Originally Posted by RexAeterna
the power transformer in power amps help handle impedance matching in most cases. so when helping to match impedance it has to maintain a certain voltage and increase and decrease amperes/milliamps depending on the impedance given and demand of the source presented. that's why tube amps always has massive output power transformers(or dual transformers) cause tubes are high voltage sources but only operate in milliamps so the power transformer helps when it involves if the circuit needs amperes instead. i think in headphone amps it should be same formula maybe since they're basically just tiny low power, power-amps to drive headphones instead of speakers.
i'm sorry but you really need to get your terminology straight. a power transformer (which is quite logically; in the power supply) has absolutely NOTHING to do with impedance matching and it would be rare for a power amp to use output transformers either (a totally different device to power transformers) and the ones that do, the output transformer is a 100% passive device, it does not adjust to a load dynamically at all, it can be used for 2 main reasons:
• to transform a high voltage, low current signal (usually, but not exclusively from a tube amp) into a lower voltage but higher current signal that is more suitable for driving transducers (this can also happen in reverse for electrostatic speakers)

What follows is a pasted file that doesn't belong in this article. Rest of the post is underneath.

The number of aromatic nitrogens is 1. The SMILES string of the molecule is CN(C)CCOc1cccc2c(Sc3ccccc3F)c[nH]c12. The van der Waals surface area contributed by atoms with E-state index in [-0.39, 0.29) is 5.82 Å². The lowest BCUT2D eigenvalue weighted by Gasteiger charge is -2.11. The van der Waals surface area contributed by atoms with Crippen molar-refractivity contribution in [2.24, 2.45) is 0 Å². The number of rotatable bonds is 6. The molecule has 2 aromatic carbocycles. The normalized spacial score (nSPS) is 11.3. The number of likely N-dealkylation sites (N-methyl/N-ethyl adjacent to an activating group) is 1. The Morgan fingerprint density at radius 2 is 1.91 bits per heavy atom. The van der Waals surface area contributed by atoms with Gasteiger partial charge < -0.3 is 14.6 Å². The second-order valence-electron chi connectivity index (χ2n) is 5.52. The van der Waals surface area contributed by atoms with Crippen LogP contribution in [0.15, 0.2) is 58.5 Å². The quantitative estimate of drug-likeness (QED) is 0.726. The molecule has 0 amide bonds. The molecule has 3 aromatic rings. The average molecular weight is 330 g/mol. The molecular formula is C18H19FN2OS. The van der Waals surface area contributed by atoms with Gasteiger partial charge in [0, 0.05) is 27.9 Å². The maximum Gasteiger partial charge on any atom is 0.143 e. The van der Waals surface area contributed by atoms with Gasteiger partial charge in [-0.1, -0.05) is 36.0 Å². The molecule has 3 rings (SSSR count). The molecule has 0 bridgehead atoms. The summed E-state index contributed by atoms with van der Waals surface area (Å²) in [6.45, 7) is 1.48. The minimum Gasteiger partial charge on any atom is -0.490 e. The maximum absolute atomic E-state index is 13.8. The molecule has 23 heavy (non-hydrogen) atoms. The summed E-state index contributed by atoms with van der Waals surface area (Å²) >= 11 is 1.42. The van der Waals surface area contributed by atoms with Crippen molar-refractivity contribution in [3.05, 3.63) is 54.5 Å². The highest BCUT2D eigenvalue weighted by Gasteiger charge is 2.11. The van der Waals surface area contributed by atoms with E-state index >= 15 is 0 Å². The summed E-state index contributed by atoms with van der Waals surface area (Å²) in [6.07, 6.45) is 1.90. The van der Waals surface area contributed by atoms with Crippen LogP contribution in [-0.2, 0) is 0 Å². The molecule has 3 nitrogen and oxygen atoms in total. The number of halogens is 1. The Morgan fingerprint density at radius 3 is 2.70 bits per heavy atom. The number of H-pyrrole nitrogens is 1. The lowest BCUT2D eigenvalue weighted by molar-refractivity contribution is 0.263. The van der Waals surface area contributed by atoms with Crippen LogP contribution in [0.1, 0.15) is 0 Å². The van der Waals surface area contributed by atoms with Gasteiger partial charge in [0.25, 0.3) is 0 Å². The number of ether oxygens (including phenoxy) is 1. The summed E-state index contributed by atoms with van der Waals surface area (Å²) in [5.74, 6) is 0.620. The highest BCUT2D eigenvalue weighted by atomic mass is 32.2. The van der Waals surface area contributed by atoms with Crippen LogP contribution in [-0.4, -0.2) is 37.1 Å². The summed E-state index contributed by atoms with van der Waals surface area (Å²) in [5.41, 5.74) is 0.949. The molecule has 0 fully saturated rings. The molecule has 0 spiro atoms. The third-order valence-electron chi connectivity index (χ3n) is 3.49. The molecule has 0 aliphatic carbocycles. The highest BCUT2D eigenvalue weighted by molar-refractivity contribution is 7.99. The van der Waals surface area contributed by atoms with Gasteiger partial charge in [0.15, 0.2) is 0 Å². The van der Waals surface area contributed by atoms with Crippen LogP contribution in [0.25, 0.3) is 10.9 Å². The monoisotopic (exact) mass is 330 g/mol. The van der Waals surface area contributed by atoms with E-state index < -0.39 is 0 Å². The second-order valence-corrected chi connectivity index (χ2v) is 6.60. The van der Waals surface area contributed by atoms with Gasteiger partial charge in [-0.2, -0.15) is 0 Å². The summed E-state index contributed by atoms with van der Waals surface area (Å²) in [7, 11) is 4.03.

• a step up, or step down tx can be used to transform (in a completely passive and steady way) an amp with a high output impedance into one with a lower output impedance in order to drive the load more effectively. it does this to a set and unchanging ratio, based on the number of turns of wire on the core, it does not actively adjust anything and does not react to the changing load impedance (it changes over frequency too) at all.
as mentioned above, the vast majority of modern amps are either DC coupled (no caps) or AC coupled (with caps) its only really tube amps that use output or interstage transformers and even then the trend now, even for tube amps is towards OTL (output transformer less) designs. by in large most power amps (certainly ones that have any actual power, not pissie little 5W single ended, direct heated triode amps) are solid state, or chip amps and these do not as a rule use output transformers at all.
Edited by qusp - 10/20/11 at 4:47am